A study published in The Lancet has said that as many as seven COVID-19 vaccines give rise to a strong immune response when administered as a booster shot after a complete dose of Oxford-AstraZeneca or Pfizer-BioNTech vaccines, The Indian Express reported.
This comes amid the the Serum Institute of India (SII) seeking approval from the Drugs Controller General of India (DCGI) for booster shots of Covishield (Oxford-AstraZeneca).
With a call yet to be taken on booster doses in India, what do we know about the study? Is there another view? Here's a primer.
What was the study done by Lancet?
In the UK trial, which is the basis of the study, the third booster dose of vaccines such as AstraZeneca, Pfizer, Novavax, Janssen, Moderna, Valneva, or Curevac was given to the patients after 10-11 weeks of the second dose.
The trial examined the safety, the stimulate immune response, and side-effects of the vaccines.
Meanwhile, trial lead and Director of the NIHR Clinical Research Facility, Professor Saul Faust has stated:
“It’s important to note that these results relate only to these vaccines as boosters to the two primary vaccinations, and to the immune response they drive at 28 day.”Professor Saul Faust, as per The Indian Express
Faust added, “Further work will generate data at three months and one year after people have received their boosters, which will provide insights into their impact on long-term protection and immunological memory.”
What did the study conclude?
In case of AstraZeneca, antibody levels rose 1.8 times to 32.3 times depending on the booster used, reported The Indian Express.
In case of Pfizer, the antibodies rose 1.3 times to 11.5 times.
How many people took part in the study?
The trial included 2,878 participants – recruited across 18 United Kingdom sites between 1 and 30 June.
What are some side effects to the vaccine?
According to The Lancet study, the only significant side effect after third dose were – acceptable levels of inflammatory side effects like injection site pain, muscle soreness, and fatigue.
If I have taken two doses of Covishield, should I take a third dose of Covishield?
There is no clarity on this yet.
In their application to the Drugs Control General of India, SII argued that Covishield vaccine should be allowed as a third booster dose as its international counterpart AstraZeneca has already been approved by the UK Medicines and Healthcare products Regulatory Agency in September, reported PTI.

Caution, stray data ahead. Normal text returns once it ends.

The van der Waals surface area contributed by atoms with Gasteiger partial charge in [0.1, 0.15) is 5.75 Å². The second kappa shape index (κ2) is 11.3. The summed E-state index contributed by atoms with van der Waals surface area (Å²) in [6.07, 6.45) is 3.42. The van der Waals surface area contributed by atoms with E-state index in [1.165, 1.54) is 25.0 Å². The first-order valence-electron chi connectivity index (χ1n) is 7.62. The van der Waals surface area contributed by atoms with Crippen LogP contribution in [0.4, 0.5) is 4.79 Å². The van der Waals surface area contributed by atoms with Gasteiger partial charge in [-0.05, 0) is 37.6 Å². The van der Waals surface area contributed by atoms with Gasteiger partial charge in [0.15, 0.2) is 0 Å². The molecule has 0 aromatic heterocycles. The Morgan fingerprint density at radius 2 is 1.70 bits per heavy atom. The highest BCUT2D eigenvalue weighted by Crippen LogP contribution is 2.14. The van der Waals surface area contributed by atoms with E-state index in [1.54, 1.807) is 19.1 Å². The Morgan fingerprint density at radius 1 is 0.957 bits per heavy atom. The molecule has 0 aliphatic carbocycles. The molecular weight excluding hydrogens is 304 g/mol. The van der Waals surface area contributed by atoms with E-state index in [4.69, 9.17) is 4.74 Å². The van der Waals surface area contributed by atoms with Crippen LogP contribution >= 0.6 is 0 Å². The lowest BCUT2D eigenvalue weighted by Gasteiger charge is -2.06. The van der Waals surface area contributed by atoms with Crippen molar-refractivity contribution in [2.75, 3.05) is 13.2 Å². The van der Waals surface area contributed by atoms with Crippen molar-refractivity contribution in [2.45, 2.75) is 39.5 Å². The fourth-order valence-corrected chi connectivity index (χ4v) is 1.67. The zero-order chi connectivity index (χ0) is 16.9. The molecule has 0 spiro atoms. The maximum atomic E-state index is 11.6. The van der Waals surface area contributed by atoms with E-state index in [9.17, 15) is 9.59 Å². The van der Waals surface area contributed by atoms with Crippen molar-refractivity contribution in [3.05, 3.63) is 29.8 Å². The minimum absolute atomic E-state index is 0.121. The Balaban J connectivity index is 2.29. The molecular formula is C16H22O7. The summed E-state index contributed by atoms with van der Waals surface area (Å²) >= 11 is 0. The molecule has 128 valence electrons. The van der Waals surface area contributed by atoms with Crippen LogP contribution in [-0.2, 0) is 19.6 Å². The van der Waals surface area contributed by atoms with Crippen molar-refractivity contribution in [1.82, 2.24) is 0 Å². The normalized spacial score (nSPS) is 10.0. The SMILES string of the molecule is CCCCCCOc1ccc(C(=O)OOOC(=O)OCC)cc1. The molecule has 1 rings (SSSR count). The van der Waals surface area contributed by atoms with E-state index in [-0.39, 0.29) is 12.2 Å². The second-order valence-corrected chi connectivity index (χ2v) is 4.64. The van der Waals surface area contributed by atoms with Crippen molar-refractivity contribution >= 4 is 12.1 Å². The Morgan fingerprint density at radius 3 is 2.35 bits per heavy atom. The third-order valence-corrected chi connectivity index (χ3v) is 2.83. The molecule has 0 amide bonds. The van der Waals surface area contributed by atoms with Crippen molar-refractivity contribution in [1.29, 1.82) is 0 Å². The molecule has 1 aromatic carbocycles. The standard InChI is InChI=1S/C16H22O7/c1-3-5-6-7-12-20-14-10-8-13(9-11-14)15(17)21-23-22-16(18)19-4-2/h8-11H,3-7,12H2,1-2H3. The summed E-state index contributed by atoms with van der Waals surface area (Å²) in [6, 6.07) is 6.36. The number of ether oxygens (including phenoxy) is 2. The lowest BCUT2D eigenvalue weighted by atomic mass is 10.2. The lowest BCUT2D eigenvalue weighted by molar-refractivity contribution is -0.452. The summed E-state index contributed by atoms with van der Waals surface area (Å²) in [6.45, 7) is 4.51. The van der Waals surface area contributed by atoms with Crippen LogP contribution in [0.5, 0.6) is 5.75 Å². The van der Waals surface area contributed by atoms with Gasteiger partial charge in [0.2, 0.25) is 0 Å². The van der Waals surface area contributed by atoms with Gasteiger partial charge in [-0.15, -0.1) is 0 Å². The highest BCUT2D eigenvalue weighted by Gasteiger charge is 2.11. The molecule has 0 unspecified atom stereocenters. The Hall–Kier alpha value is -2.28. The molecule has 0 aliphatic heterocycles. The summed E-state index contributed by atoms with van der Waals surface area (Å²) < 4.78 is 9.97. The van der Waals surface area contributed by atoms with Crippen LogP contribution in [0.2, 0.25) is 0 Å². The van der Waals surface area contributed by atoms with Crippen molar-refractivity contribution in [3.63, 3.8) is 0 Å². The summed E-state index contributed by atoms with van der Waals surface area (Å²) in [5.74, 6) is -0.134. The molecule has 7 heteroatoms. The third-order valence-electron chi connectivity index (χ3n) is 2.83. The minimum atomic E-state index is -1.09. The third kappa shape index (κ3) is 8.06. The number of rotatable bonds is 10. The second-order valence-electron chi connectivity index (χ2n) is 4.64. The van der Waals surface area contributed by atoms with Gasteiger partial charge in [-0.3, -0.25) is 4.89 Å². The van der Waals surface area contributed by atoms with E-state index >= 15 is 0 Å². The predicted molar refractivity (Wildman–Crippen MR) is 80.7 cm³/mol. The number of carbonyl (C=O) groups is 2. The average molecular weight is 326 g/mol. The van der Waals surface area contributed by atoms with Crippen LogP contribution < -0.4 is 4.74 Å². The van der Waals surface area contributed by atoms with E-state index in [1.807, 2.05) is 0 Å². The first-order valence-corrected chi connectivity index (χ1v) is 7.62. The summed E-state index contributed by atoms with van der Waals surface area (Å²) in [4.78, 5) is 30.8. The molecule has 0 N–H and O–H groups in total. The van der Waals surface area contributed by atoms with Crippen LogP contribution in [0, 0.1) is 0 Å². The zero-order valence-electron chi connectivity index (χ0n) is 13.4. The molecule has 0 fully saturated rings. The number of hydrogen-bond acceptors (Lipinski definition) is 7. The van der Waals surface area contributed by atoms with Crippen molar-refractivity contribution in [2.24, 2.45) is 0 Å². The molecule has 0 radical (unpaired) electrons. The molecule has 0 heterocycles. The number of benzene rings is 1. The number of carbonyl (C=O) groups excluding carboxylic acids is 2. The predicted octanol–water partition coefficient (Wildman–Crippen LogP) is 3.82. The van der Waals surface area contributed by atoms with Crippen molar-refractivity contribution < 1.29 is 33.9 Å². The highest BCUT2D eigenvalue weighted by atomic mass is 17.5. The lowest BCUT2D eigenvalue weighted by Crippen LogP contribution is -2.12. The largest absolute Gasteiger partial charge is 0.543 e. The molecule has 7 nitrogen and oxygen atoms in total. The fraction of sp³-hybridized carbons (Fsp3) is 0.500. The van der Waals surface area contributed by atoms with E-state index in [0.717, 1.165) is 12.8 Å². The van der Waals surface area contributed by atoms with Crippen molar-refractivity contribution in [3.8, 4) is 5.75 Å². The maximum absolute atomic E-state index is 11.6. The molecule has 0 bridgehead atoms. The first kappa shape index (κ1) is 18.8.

Dr Shahid Jameel, a leading virologist and fellow, OCIS at Green Templeton College at Oxford University told FIT:
"Covishield is not a vaccine that you can use as a booster. If I have had two doses of Covishield, and I get a third dose of Covishield as a booster, it's not going to do very much to enhance my COVID immunity. And that's simply the way the vaccine is, the way the platform is. So for that we will have to deploy other vaccines. India should look at importing RNA vaccines for healthcare workers."
While the Lancet study has found the AstraZeneca vaccine to be a safe and effective booster dose, the research too has its limitations.
For one, the gap between the first two doses and the booster varied in some participants. Also, an age cut off of 30 and above adds to the limitation of the data, as per FIT.
Moreover, the number of people who received primary vaccine dosage of AstraZeneca and were boosted by AstraZeneca was only a small number.
What is India's stand on booster shots?
A National Technical Advisory Group on Immunisation (NTAGI) member told The Times of India that a policy on booster dose is likely to be announced by the end of this month. A meeting has been scheduled in two weeks to decide the same, said a member on 20 November to the newspaper.
Union Health Minister Mansukh Mandaviya said that a decision on booster dose would be taken based on the expert recommendation only, adding that the priority is to complete the adult vaccination programme with both doses at the earliest.
The government has not said anything officially on booster shots yet.
What are the experts saying?
Talking to IANS, Dr Samiran Panda, Head, Epidemiology and Infectious diseases division at the Indian Council of Medical Research (ICMR), said that COVID booster dose may be introduced based on the scientific evidence, but this time our focus should be oriented on total vaccination with both doses across the nation.
Dr Ashok Seth, Chairman Pan Fortis Medical Council, said:
"We should not follow the US in administering the booster dose. Instead, we need to focus on second dose of vaccination which have been left behind. Once we will start administering booster dose, our mass vaccination program may be hampered which we can't bear."
However, Dr Ashutosh Shukla, Senior Director, Internal Medicine & Medical Advisor, Max Hospital, told IANS that the priority for India should be to ensure both doses of vaccination for the entire country this time.
"We have to wait for more research data on this as to when to administer the booster dose. The efficacy for the current vaccine falls between 70 and 80 per cent after 6 months of administration. So, whether the third shot should be given after 6 or 9 months or even after a year will be determined by the further research which is yet to come."